China and the Olympics: a view from France

Patrice de Beer
7 August 2008

France, like every other country, is hoping for asmany medals as possible in the Beijing Olympics on 8-24 August 2008. And, likeany other country, it is also hoping that no unfortunate events will tar thesehard-won medals. At the same time, the French, who demonstrated more forcefullythan anybody else against abuse of human rights in China and Tibet when the Olympic torch was paradedin the streets of Paris, remain very ambivalent towards a communist regimewhich has retaliated with an informal boycott of France by travel agencies.

Among openDemocracy'sarticles on China in 2008:

Li Datong, "China's leaders, the media, andthe internet"(4 July 2008)

Kerry Brown, "China on Olympic eve: aglobalisation of sentiment" (10 July 2008)

Li Datong, "The Weng'an model: China'sfix-it governance"(30 July 2008)

Kerry Brown, "The Olympics countdown: Beijingto Shanghai"(7 August 2008)

Tarek Osman, "China and the Olympics: a viewfrom Egypt"(7 August 2008)

France was, in 1964, the first major western countryto open an embassy in Mao Zedong's China. While many May ‘68 demonstrators were mesmerised by the culturalrevolution, General Charles de Gaulle's information minister Alain Peyrefitte pontificated - in his bestselling book Quand la Chine s'éveillera..." (When China Awakes) - that the Chinese should not be judgedby western standards: democracy was not part of their culture and a communistdictatorship was good enough for them. Not much has changed since, and France remainssplit between realists and idealists.

Human-rights organisations like ReportersSans Frontières(RSF) have been at the forefront of protests. They didn't advocate boycottingthe Olympic games but suggested that if athletes should take part in the games,politicians should not - by their presence at the opening ceremony - give an oppressiveregime the blanket symbolic support it demanded from them. They also promisedto organise protests during the games. Some European leaders declined President Hu Jintao's pressure toattend, for good or less good reasons: Britain'sGordon Brown, Germany's Angela Merkel or Italy's Silvio Berlusconi amongthem.

France also has a powerful pro-China lobby, nowrepresented by rightwing former prime minister Jean-Pierre Raffarin. This group, supported by big business,advocates appeasement, warning that even the mildest criticism of China couldjeopardise "big contracts" and that human rights should be left to some kind ofhush-hush diplomacy which still has to prove its usefulness. Yet its membershave never been able to explain why Chinais doing three or four times more business with Germany- whose chancellor has not hidden her distaste of violation of human rights in Tibet - despite Pariskowtowing to Beijing.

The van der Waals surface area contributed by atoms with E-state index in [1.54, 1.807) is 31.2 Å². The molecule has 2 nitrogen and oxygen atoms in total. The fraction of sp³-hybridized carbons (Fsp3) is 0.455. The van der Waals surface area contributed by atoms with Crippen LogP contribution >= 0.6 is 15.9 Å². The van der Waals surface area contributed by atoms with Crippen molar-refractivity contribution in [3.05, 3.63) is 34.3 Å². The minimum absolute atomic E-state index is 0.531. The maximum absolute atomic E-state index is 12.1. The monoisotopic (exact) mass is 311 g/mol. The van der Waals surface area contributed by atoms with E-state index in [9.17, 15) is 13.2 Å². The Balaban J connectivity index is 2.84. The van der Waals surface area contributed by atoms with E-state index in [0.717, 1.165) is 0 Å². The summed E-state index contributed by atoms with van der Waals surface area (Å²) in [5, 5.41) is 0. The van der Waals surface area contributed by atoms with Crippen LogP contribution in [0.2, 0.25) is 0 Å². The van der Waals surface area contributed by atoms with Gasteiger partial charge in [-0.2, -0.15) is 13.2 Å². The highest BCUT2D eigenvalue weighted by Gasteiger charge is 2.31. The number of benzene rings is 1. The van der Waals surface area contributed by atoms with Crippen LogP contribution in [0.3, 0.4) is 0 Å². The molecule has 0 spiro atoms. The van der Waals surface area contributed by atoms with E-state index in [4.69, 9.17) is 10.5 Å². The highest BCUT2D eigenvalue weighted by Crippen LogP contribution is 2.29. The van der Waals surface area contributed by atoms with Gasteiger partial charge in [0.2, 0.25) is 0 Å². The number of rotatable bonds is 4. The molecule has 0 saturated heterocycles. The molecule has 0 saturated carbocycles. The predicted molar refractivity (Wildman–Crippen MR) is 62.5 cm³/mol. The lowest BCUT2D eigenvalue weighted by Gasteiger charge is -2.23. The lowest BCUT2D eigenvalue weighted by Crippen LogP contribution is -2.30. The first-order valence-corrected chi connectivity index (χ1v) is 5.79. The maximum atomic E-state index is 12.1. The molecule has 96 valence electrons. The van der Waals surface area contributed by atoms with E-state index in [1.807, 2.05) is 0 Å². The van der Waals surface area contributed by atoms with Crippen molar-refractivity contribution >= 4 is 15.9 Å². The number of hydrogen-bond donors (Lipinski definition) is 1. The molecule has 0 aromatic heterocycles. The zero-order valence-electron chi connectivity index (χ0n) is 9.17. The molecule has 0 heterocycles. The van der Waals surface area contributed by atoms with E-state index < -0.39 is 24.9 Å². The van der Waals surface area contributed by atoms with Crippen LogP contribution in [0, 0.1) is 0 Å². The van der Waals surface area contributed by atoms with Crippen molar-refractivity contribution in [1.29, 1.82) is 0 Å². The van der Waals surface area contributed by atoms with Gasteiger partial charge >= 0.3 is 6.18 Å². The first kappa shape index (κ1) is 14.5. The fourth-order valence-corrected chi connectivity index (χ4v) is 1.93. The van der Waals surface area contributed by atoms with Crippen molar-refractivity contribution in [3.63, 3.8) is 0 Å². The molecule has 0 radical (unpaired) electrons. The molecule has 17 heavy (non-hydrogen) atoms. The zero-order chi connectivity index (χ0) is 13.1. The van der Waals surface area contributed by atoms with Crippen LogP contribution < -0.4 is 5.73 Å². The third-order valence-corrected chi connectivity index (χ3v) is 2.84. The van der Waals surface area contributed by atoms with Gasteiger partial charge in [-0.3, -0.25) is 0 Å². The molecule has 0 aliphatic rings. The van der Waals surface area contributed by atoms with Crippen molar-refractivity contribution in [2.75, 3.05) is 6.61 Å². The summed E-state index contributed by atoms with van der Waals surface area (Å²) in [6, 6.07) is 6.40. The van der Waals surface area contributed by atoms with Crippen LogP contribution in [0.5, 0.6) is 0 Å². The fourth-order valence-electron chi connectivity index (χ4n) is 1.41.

Nicolas Sarkozy has tried not to choosebetween his conflicting images of being the "president of human rights" and theone who wants to bring more business, and more jobs, to a country facing aneconomic crisis. But, despite his promise to check thoughtfully the pros andcons on human rights before deciding whether to be in Beijing's Olympic stadiumat the opening ceremony on 8 August 2008, there was hardlyany doubt that he would in the end cave in.

Yet the problem remains that the more you giveaway to the Chinese leadership, the more they think they can continue withtheir bullying policy - towards their own countrymen and their foreign partners (see "The China fantasy", 15 June 2007). Why not have the courage to warn them, respectfully,that there are limits to hubris; and that the Olympics, even if they can be asource of pride and patriotism for the organising country, should never becomea show of national power and jingoism?

Daniel Vernet writes (Pourdes JO de Pékin ‘réussis', LeMonde [5 August 2008]):"The risk is not that these games be disorderly, but that they would be toomuch under control(...) They should also leave space for improvisation,spontaneity, imagination. Three words the Chinese communist leadership hates inpublic life". It should not be considered "anti-Chinese" to make such pointsand to pose hard questions to China'sleaders, at the Olympics or at any other time.

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